In controlled tests, 110 cultivars (77.5%) of common bean (Phaseolus vulgaris L.) responded to broad bean wilt virus (BBWV) with a localized infection (resistant), while 32 cultivars (22.5%) reacted with local and systemic infection (susceptible). The majority of susceptible cultivars were of the yellow-podded (wax bean) and red kidney types. In F1, F2, and backcross populations of the BBWV-resistant cultivar Sanilac with the BBWV-susceptible ‘California Light Red Kidney’ (‘CLRK’) resistance to systemic infection was conferred by a single dominant gene, to which the symbol Bbw is assigned. BBWV was not transmitted in 471 ‘CLRK’ seeds derived from severely infected plants.
To determine the genealogy of cultivated lettuce in the United States, a survey was conducted on the pedigree of proprietary and publicly developed lettuce cultivars registered from 1970 through 2004. This was facilitated through information furnished by the U.S. Plant Variety Protection Act, U.S. patent, and journal publication of registered cultivars. In total, there were 328 registered cultivars of which 90.5% (297 cultivars) were from proprietary and 9.5% (31) from public breeding programs. The lettuce cultivars of this era are 61.6% crisphead, 19.5% loose leaf, 13.7% cos/romaine, 4.9% butterhead, and 0.3% latin lettuce types. To facilitate an understanding of current U.S. lettuce germplasm, the most recombined and putatively elite cultivars in the development of new cultivars were identified. The 10 most recombined cultivars were ‘Salinas’ (parent of 28 new cultivars), ‘Calmar’ (27), ‘Vanguard’ (22), ‘Vanguard 75’ (13), ‘Vanmax’ (13), ‘Prize Head’ (12), ‘Parris Island Cos’ (12), ‘Empire’ (11), ‘Great Lakes 659’ (11), and ‘Red Coach 74’ (10). The types of breeding populations used for new cultivar development during this era were two-parent (52% of new cultivars), within cultivar selection (31%), three-parent (7%), backcross two or greater (5%), backcross one (2%), four or more parents (2%), and interspecific cross (1%).
A 3rd recessive, male-sterile gene in muskmelon (Cucumis melo L.) is named male sterile-3 and symbolized ms-3. Male sterile-3 is phenotypically distinct from male-sterile genes ms-1 or ms-2.
Inheritance of an indehiscent anther (ia) mutant in the common bean (Phaseolus vulgaris L.) was studied. Dehiscence was incompletely dominant in heterozygotes making classification difficult in backcross and F2 populations. Progeny tests were necessary to determine that the character was conditioned by a single recessive gene. The symbol ia is proposed to denote the indehiscent anther gene.
Inheritance of growth habit was studied in F1, F2, and backcross progenies of peach [Prunus persica (L.) Batsch ‘Com-Pact Redhaven’]. Segregation ratios indicate that compact growth habit is conditioned by a single dominant allele, for which ‘Compact Redhaven’ is heterozygous. The symbol Ct is proposed for this locus.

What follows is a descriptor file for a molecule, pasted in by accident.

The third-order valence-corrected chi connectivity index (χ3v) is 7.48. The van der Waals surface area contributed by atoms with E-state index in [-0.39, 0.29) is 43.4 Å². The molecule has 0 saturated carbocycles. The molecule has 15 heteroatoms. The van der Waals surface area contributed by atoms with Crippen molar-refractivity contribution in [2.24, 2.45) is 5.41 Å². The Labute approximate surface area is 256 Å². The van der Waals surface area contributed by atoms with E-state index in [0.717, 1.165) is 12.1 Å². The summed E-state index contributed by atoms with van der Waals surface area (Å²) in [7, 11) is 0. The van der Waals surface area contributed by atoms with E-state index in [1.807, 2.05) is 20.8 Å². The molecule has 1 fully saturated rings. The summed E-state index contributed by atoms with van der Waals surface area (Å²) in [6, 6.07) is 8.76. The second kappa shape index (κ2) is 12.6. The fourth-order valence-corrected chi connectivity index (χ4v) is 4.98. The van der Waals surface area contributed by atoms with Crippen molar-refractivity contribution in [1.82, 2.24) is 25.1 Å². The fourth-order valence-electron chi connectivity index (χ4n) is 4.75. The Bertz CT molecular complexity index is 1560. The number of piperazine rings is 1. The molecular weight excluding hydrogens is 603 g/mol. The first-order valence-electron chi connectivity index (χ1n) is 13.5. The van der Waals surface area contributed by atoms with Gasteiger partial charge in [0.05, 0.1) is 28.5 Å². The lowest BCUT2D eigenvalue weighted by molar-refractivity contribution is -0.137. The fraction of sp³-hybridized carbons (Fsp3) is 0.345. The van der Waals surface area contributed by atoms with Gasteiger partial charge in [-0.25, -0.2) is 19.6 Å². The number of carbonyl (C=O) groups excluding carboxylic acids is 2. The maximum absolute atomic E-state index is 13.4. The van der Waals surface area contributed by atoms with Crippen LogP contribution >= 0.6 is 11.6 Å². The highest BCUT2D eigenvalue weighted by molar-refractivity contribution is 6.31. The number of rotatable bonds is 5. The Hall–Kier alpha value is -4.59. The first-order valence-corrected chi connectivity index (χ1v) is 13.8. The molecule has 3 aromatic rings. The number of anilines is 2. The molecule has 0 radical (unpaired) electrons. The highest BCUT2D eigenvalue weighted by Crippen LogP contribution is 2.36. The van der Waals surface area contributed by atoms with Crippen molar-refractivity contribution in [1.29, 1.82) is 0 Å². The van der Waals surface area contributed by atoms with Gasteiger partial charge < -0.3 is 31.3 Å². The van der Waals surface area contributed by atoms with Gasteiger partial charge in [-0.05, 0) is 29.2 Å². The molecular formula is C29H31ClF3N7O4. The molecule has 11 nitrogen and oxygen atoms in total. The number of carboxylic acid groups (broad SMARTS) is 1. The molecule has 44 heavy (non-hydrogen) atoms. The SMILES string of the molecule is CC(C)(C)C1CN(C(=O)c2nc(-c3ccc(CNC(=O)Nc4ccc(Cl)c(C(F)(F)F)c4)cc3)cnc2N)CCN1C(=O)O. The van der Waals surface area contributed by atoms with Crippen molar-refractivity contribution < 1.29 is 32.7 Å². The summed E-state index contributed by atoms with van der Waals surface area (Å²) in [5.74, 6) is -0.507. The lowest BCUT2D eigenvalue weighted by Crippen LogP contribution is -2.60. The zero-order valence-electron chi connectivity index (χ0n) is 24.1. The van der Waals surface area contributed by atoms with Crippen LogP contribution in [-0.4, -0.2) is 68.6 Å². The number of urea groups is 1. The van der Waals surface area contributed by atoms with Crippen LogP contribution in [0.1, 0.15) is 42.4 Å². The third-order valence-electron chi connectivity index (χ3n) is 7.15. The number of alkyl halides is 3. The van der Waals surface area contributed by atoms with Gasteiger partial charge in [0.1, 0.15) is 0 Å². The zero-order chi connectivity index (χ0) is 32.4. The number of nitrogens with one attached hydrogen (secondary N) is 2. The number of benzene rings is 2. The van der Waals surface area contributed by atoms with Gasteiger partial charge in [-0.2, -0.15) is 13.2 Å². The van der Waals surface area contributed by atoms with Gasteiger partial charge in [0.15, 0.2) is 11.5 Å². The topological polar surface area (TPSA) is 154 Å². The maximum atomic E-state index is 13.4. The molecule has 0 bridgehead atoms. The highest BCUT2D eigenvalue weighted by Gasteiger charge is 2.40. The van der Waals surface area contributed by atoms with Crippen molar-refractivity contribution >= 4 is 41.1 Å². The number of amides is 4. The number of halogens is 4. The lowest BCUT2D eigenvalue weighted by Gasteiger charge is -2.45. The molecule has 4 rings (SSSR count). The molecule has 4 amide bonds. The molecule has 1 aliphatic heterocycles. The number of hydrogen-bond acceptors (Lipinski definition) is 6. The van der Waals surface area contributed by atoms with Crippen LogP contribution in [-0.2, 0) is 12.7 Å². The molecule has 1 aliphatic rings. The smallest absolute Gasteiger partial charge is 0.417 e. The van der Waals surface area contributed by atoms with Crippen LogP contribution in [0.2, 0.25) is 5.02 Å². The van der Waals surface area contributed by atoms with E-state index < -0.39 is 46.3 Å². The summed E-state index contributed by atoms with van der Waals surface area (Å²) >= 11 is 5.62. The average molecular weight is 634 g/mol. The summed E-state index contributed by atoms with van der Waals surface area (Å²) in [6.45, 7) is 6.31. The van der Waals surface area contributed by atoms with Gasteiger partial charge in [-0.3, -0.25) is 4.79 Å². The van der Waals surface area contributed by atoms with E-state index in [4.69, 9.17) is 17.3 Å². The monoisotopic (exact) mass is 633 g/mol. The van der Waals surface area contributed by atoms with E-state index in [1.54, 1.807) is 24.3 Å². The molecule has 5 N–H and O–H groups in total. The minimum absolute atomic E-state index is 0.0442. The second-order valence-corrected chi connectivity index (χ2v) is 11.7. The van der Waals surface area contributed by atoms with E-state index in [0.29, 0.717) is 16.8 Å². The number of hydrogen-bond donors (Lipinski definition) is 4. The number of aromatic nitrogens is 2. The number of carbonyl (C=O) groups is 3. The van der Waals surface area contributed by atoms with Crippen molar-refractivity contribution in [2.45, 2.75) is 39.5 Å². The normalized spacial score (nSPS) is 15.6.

Six phosphoglucomutase phenotypes were observed in pecan [Carya illinoensis (Wangenh.) K. Koch] progeny after controlled pollinations. At least one locus (Pgm-1) is present that controls polymorphism of phosphoglucomutase (PGM) isozymes in pecan. The inheritance appears simple with three observed alleles. However, progeny produced from two crosses resulted in significant deviation from the expected segregation ratios. Out of 65 named cultivars, 61 were of a single phenotype, and two of six possible phenotypes were not observed. Only one region of PGM activity was consistently expressed by gel electrophoresis from pecan tissue.
More than 30 pecan [Carya illinoensis (Wangenh.) K. Koch] seedlings of `Riverside' have exhibited an unusual leaf morphology described as lace-leafed. Seedlings have relatively low vigor, compound leaves, and leaflets with deeply serrated margins with higher length: width ratios than normal seedings. Some leaves are both pinnate and palmately compound and some leaflets are lobed. The segregation ratio of lace-leafed seedlings for one gene controlling a polymorphic genetic marker supports the hypothesis that lace-leafed seedlings result from selfing of `Riverside.' Nine percent (three of 33) of seedlings derived from selfing of `Riverside' exhibited the lace-leafed morphology, suggesting a recessive trait controlled by one or two genes. The gene(s) controlling this phenotype in pecan is arbitrarily designated the ll gene(s).
The usefulness of isozyme banding patterns as genetic markers in kiwifruit [Actinidia deliciosa (A. Chev.) C.F. Liang et A.R. Ferguson] was investigated using starch gel electrophoresis. Fifty-four entries putatively belonging to seven female and two male kiwifruit cultivars were examined for 13 enzyme systems (AAT, ACO, GDH, G6PDH, IDH, MDH, ME, MNR, NDH, 6PGD, PGI, PGM, and SKDH). Four enzyme systems, ACO, MDH, NDH, and SKDH, showed identical banding patterns in all clones surveyed. Of the remaining enzymes, AAT, PGI, and PGM had the best discriminating power. Six enzyme systems (GDH, G6PDH, IDH, ME, MNR, and 6PGD), though showing polymorphic banding patterns, were poorly resolved. All the New Zealand cultivars were uniquely identified by the simultaneous comparison of the AAT, PGI, and PGM zymograms. Some enzyme systems were also polymorphic among plants within the same cultivar, thus proving the heterogeneity of kiwifruit material introduced into Europe in the early 1970s.